Many of our childhood memories relating to Judaism are in some way connected to Passover: the warmth of the Seder, the hiccups from the four cups, or chewing on a macaroon. Of all the various mitzvot and customs of Passover, however, crunching on the Matzah is not only central in our memories but contains relevant lessons as well. One such lesson can be derived from a novel approach to the Mitzvah of Matzah during the six (Biblical) days of Passover that remain after the Seder night. On the Seder night itself, the Torah commands that we eat Matzah, along with the Marror and the Pascal lamb (in the time of the Temple). For centuries, the world of rabbinic scholarship had assumed that, strictly speaking, you only needed to purchase one package of Matzah for use on that night in fulfillment of the commandment to eat it at the Seder. Once that had been performed, however, you would not need to buy anymore. As long as one had other Passover food to eat – plenty of macaroons, raspberry-gel rings, and those sugary candy orange slices – and as long as no leavened bread (chametz) is on the menu, as far as the Torah is concerned there is no need to eat any more Matzah until next year’s Seder. R. Elijah Kremer (1720 – 1797), the erudite and innovative Torah scholar known as the Vilna Gaon (genius), introduced an entirely new perspective towards this mitzvah based on the mention of Matzah in this week’s Parasha. He argued that there was actually a mitzvah to eat Matzah for the entire duration of Passover. Although Talmudic sources refer to eating Matzah after the Seder night as optional, that’s only relative to the commandment to eat it at the Seder. He agreed that the night of the Seder has a unique requirement to eat Matzah in the sense that if one doesn’t, their Mitzvah fulfillment is deficient, they have “gone into the red” and it is counted as a sin. If one doesn’t eat Matzah during the rest of the holiday, though, no sin has been committed. He has not gone into the red; he merely did not go into the black. Nevertheless, an opportunity to do something good has been forfeited and lost. According to the traditional approach, however, not only is no potential lost by not eating Matzah after the Seder night, but also even if it is consumed during that time nothing has been gained. There’s simply no way to go into the black via eating Matzah during that time.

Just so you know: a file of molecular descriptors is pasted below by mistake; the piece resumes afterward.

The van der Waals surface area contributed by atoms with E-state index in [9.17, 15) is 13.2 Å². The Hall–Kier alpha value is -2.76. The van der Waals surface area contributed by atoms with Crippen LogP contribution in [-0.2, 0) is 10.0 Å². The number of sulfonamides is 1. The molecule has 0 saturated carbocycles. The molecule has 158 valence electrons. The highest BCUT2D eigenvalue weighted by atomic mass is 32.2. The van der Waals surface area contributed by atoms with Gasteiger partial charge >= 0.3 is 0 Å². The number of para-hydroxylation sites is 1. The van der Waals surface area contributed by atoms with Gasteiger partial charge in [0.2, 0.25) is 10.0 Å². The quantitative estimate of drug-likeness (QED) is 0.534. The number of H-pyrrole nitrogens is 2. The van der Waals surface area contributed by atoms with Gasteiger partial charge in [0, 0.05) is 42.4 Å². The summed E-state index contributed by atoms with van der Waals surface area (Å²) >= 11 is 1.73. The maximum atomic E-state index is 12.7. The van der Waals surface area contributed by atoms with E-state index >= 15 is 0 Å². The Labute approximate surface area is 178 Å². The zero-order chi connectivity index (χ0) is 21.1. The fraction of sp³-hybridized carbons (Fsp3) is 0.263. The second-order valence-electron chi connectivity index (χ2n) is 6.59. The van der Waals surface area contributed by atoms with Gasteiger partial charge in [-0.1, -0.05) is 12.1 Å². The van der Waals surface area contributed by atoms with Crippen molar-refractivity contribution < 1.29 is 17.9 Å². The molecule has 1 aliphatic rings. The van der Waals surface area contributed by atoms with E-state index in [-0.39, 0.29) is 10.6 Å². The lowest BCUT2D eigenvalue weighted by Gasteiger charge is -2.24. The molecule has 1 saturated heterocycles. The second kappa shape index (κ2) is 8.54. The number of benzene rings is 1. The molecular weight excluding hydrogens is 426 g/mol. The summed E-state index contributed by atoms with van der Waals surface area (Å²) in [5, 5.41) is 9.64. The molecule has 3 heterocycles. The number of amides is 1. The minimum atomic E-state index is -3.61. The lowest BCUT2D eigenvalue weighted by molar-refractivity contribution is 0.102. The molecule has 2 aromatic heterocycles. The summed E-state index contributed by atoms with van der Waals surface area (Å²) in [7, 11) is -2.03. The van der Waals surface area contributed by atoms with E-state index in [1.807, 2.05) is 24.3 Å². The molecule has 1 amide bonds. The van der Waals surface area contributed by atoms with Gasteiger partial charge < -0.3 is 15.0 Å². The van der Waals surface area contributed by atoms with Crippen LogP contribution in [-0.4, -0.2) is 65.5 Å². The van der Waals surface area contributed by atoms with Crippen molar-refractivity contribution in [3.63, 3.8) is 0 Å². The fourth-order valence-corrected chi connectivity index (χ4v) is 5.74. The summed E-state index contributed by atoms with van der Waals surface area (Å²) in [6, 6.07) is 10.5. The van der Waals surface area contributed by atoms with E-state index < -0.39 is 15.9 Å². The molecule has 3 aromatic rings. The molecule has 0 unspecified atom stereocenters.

This approach to Matzah and chametz during the vast majority of the Passover holiday represents an important lesson about life, growth, and relationships. The first step is to steer clear of the chametz. It is definitely important to stay out of trouble in life – to avoid doing anything that could hurt ourselves or others. Our own mental, spiritual, and physical health can be fragile and their equilibrium cannot be neglected. We also want to avoid straining or ruining our relationships with our friends and family members. The message of Matzah on the remaining days of Passover is that avoiding chametz is not enough. Merely not creating any negative energy in our lives and staying out of the red is great but not sufficient. We have to take our lives into the black by actively creating positive energy. Obviously, we must take time to refresh ourselves and relax. Matzah reminds us that we cannot complacently pass the time with entertainment and distraction but must rather constantly propel ourselves into new opportunities for growth, enrichment, and kindness.